Hays County officials get 16 percent salary increase

By Moses Leos III

Elected officials for Hays County will see a salary increase as was allocated by the Commissioners Court during the budget process in September.

Hays County’s choice to increase elected officials’ pay, along with pay for all Hays County employees, was part of their $178.4 million budget, which passed by a 4-0 vote on Sept. 22. 

The increase will see Hays County spend roughly $1.6 million on salaries for elected officials, marking the fourth straight year county elected officials have received a pay raise since 2012. 

In addition, Hays County employees saw pay raises as well. Hays County Auditor Bill Herzog said the amount of raises varied for different positions throughout the county. 

While each elected position saw a different percentage increase, Herzog said all positions were subject to a 2008 study, which held criteria for raising salaries. 

According to Herzog, the study’s criteria called for comparing elected officials’ salaries with those of counties similar to Hays. 

But the 2008 downturn in the economy, according to Herzog, led to Hays County freezing elected officials’ salaries between the years of 2009 to 2012. 

“At that time, we couldn’t afford [the pay raises]. The commissioners court couldn’t do anything for elected officials,” Herzog said. “When the economy went south, elected officials didn’t get raises.” 

That changed in 2012, when Hays County officials began to see their paychecks grow. 

Herzog said elected officials received a 3 percent raise in 2013, followed by a two percent raise in 2014. In fiscal year 2015, elected officials saw a 4 percent pay increase across the board except for two positions, the Hays County Tax Assessor and Hays County Precinct No. 4 Constable, who filed a grievance regarding their salaries. 

The steady raise in pay extends to Hays County Commissioners, which have seen their salaries increase by 26 percent from 2012 to 2015. The Hays County judge position has received a 14 percent pay jump during that time frame. 

All four commissioners and the judge also receive a stipend for travel within the county. A $15,000 stipend was allocated for all five positions. Herzog said the commissioners court decides what that stipend should be.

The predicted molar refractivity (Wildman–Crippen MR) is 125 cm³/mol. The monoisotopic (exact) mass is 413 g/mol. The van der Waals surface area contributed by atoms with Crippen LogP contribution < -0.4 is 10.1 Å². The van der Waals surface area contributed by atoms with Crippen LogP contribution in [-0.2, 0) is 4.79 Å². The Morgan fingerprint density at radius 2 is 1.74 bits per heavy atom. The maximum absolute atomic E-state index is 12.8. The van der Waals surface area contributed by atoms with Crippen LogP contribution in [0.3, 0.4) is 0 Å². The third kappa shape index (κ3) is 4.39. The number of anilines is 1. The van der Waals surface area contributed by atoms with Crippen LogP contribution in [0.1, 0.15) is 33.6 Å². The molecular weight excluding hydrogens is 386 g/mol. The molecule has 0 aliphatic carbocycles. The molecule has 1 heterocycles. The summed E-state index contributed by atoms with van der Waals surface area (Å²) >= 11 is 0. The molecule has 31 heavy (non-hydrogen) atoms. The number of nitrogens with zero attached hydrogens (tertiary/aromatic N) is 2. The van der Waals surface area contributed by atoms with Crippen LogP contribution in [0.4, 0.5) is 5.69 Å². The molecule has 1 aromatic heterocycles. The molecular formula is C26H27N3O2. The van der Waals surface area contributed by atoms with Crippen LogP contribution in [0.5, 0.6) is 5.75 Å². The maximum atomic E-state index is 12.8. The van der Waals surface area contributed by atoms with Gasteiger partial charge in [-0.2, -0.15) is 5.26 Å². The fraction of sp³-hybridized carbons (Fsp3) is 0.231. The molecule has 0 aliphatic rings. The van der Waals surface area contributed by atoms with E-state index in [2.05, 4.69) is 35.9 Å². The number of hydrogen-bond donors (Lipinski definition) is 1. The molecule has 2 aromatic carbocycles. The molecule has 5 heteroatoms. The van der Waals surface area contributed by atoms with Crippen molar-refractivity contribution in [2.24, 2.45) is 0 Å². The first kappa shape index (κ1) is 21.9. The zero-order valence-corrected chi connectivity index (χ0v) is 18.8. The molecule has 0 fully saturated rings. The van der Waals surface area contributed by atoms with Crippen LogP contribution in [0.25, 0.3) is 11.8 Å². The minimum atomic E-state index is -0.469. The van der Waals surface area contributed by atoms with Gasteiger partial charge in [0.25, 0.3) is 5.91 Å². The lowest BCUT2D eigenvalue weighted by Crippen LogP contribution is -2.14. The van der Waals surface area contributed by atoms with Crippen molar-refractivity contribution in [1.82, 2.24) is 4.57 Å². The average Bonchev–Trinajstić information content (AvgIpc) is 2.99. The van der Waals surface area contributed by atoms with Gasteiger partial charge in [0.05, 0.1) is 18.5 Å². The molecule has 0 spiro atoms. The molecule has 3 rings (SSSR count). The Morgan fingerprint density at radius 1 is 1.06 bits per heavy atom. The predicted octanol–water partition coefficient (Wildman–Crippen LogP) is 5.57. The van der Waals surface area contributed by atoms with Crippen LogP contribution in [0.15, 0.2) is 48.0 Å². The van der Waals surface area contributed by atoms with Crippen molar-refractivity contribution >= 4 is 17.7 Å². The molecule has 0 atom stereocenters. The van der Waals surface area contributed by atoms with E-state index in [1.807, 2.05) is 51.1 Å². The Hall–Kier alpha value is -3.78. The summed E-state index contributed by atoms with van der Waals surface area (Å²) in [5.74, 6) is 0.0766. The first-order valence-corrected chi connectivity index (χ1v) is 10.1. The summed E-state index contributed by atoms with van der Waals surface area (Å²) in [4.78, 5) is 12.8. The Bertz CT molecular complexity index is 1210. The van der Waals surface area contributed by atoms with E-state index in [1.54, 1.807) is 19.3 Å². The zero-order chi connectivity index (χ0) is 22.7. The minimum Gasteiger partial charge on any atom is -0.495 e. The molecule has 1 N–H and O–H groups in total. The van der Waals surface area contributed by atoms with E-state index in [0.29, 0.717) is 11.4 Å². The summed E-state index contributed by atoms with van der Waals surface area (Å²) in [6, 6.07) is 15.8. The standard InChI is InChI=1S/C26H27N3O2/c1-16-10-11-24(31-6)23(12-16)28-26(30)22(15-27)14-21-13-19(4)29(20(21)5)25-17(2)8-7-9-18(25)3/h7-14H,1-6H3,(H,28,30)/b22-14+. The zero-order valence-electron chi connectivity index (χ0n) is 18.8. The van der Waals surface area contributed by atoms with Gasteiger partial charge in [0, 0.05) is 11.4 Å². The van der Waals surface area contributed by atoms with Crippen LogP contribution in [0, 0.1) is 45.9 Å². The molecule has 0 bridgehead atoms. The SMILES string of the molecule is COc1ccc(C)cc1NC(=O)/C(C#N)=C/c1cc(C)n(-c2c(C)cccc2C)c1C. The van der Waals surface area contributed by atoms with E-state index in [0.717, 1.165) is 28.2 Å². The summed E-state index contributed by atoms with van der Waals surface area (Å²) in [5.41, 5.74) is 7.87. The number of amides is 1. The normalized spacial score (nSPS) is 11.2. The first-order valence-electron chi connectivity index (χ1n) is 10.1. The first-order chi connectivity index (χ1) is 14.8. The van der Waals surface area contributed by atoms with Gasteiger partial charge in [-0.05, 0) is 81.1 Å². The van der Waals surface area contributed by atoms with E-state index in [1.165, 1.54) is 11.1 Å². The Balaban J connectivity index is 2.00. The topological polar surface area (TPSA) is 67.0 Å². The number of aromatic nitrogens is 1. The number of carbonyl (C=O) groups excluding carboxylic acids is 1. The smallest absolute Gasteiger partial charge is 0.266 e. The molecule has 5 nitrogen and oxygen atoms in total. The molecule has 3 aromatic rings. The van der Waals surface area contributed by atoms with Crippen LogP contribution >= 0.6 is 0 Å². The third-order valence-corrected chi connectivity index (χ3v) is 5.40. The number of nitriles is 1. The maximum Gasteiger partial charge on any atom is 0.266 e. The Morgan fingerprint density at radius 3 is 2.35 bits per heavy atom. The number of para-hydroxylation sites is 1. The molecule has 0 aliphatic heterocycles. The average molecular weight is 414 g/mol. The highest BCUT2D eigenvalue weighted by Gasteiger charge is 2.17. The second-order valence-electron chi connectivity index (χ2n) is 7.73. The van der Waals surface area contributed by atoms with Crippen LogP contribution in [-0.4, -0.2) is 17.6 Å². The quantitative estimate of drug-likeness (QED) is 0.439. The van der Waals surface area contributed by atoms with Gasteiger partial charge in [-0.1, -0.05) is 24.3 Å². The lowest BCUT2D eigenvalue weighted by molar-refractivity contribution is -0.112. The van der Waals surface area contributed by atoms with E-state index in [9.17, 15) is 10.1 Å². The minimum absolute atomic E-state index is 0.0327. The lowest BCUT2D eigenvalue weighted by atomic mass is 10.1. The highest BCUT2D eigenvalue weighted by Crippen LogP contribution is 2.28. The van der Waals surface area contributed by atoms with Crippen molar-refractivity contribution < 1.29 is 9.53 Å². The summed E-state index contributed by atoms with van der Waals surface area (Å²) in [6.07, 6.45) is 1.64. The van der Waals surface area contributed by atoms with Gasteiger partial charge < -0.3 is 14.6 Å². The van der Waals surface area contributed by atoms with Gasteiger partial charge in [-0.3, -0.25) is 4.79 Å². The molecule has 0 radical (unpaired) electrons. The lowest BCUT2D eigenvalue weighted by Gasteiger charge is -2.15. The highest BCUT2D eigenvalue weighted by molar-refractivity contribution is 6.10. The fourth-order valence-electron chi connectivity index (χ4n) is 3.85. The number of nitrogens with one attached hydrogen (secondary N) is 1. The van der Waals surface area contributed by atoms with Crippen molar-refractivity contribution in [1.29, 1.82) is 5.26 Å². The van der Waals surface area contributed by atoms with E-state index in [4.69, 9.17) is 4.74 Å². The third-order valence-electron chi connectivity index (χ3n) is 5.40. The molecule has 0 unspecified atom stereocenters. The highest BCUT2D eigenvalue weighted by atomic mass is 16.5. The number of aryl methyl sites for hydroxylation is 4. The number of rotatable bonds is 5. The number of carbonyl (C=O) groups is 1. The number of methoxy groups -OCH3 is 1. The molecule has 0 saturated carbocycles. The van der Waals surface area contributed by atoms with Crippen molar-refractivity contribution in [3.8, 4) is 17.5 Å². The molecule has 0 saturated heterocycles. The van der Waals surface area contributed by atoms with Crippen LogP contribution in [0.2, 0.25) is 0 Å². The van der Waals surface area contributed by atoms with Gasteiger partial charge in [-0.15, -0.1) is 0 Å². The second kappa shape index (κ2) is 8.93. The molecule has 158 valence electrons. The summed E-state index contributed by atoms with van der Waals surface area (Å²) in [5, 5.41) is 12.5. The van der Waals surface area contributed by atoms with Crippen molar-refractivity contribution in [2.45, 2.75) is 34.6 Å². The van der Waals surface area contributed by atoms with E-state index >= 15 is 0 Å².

But two citizens openly spoke out against raising elected officials’ salaries during a public hearing held on the budget on Sept. 22. 

Citizen Dan Lyon said that commissioners serve the public, and not the other way around, “despite what Judge Cobb may believe.” 

Lyon called the commissioners “brigands” and that they are “lining their own pockets.” 

“In my opinion, you’re like jackals and hyenas attacking the cash cow, who are the people paying your taxes,” Lyon said. “You pretend to be helping the people of Hays County. The truth is, your exorbitant taxes are hard on the middle class and the working poor.” 

Hays County citizen Pat Chisholm didn’t object to normal pay raises, but said that the county needs to “look seriously” at the evaluation process. 

While he said salaries go up when the budgets go up, he felt raises should be based on merit. 

“You’re asking for a raise because you have taken money away from us,” he said. “When I pay more taxes on my household … this is money taken from me and money I’ve lost. Why should this be part of the reason you should get a raise?” 

Hays County Judge Bert Cobb said on Sept. 22 that even with pay raises, Hays County employees are “behind the market.” 

“We could have raised [salaries]by ten percent to meet the market,” Cobb said. “I’m proud of the work by this court. You can’t hire someone to run a $284 million corporation for what we get paid.” 

Cobb added that raising salaries is something the county has to do for its employees. 

“If you don’t like the way we do it, you can say whatever you wish,” Cobb said. “The same people who argue against the pay raises were the same people who were in office who fought for the raises.” 


New salaries for Hays County officials


$105,394 base + $420 telephone allowance = $105,814 total

County judge

$88,508 base + $15,000 travel allowance = $103,508 total

County commissioner

$82,151 base  + $15,000 travel allowance = $97,151 total

Tax assessor

$91,057 base  + $3,306 travel allowance + $420 telephone allowance = $94,783 total

District clerk 

$83,322 base + $3,064 travel allowance = $86,386 total

County Clerk

$83,322 base + $3,064 travel allowance = $86,386 total


$79,509 base + $3,064 travel allowance = $82,573 total

Justice of the Peace

$66,686 base + $4,564 travel allowance + $9800 magistrate allowance = $81,050 total


$67,762 base  + $720 uniform allowance = $68,482 total

Comment on this Article

About Author

Comments are closed.